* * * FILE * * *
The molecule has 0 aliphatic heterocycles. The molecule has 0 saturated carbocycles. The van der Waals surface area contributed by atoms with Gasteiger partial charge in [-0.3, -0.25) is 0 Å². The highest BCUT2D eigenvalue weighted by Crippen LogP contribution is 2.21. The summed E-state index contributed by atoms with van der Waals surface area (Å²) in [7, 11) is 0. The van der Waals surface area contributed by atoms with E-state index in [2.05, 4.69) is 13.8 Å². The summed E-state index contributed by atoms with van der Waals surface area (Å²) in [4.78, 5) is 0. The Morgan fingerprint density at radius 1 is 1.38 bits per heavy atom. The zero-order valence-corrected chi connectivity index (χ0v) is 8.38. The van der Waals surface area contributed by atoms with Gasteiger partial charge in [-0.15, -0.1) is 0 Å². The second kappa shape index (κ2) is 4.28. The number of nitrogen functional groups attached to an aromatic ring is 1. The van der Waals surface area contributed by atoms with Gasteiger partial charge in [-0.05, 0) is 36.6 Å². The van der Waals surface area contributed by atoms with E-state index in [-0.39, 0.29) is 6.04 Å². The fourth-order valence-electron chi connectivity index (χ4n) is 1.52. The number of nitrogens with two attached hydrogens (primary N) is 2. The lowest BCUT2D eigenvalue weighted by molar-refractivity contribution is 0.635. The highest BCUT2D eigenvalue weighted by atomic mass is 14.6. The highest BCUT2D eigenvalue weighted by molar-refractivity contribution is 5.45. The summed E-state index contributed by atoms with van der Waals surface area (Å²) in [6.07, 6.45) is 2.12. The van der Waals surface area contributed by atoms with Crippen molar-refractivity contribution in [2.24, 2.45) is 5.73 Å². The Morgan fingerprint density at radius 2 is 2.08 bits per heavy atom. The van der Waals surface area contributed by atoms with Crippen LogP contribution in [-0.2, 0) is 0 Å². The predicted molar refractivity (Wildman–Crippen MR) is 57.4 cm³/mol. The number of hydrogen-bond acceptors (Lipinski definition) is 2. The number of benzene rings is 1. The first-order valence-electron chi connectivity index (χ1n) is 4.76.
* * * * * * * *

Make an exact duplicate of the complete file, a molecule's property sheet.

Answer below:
The molecule has 0 aliphatic heterocycles. The molecule has 0 saturated carbocycles. The van der Waals surface area contributed by atoms with Gasteiger partial charge in [-0.3, -0.25) is 0 Å². The highest BCUT2D eigenvalue weighted by Crippen LogP contribution is 2.21. The summed E-state index contributed by atoms with van der Waals surface area (Å²) in [7, 11) is 0. The van der Waals surface area contributed by atoms with E-state index in [2.05, 4.69) is 13.8 Å². The summed E-state index contributed by atoms with van der Waals surface area (Å²) in [4.78, 5) is 0. The Morgan fingerprint density at radius 1 is 1.38 bits per heavy atom. The zero-order valence-corrected chi connectivity index (χ0v) is 8.38. The van der Waals surface area contributed by atoms with Gasteiger partial charge in [-0.15, -0.1) is 0 Å². The second kappa shape index (κ2) is 4.28. The number of nitrogen functional groups attached to an aromatic ring is 1. The van der Waals surface area contributed by atoms with Gasteiger partial charge in [-0.05, 0) is 36.6 Å². The van der Waals surface area contributed by atoms with E-state index in [-0.39, 0.29) is 6.04 Å². The fourth-order valence-electron chi connectivity index (χ4n) is 1.52. The number of nitrogens with two attached hydrogens (primary N) is 2. The lowest BCUT2D eigenvalue weighted by molar-refractivity contribution is 0.635. The highest BCUT2D eigenvalue weighted by atomic mass is 14.6. The highest BCUT2D eigenvalue weighted by molar-refractivity contribution is 5.45. The summed E-state index contributed by atoms with van der Waals surface area (Å²) in [6.07, 6.45) is 2.12. The van der Waals surface area contributed by atoms with Crippen molar-refractivity contribution in [2.24, 2.45) is 5.73 Å². The Morgan fingerprint density at radius 2 is 2.08 bits per heavy atom. The van der Waals surface area contributed by atoms with Crippen LogP contribution in [-0.2, 0) is 0 Å². The predicted molar refractivity (Wildman–Crippen MR) is 57.4 cm³/mol. The number of hydrogen-bond acceptors (Lipinski definition) is 2. The number of benzene rings is 1. The first-order valence-electron chi connectivity index (χ1n) is 4.76.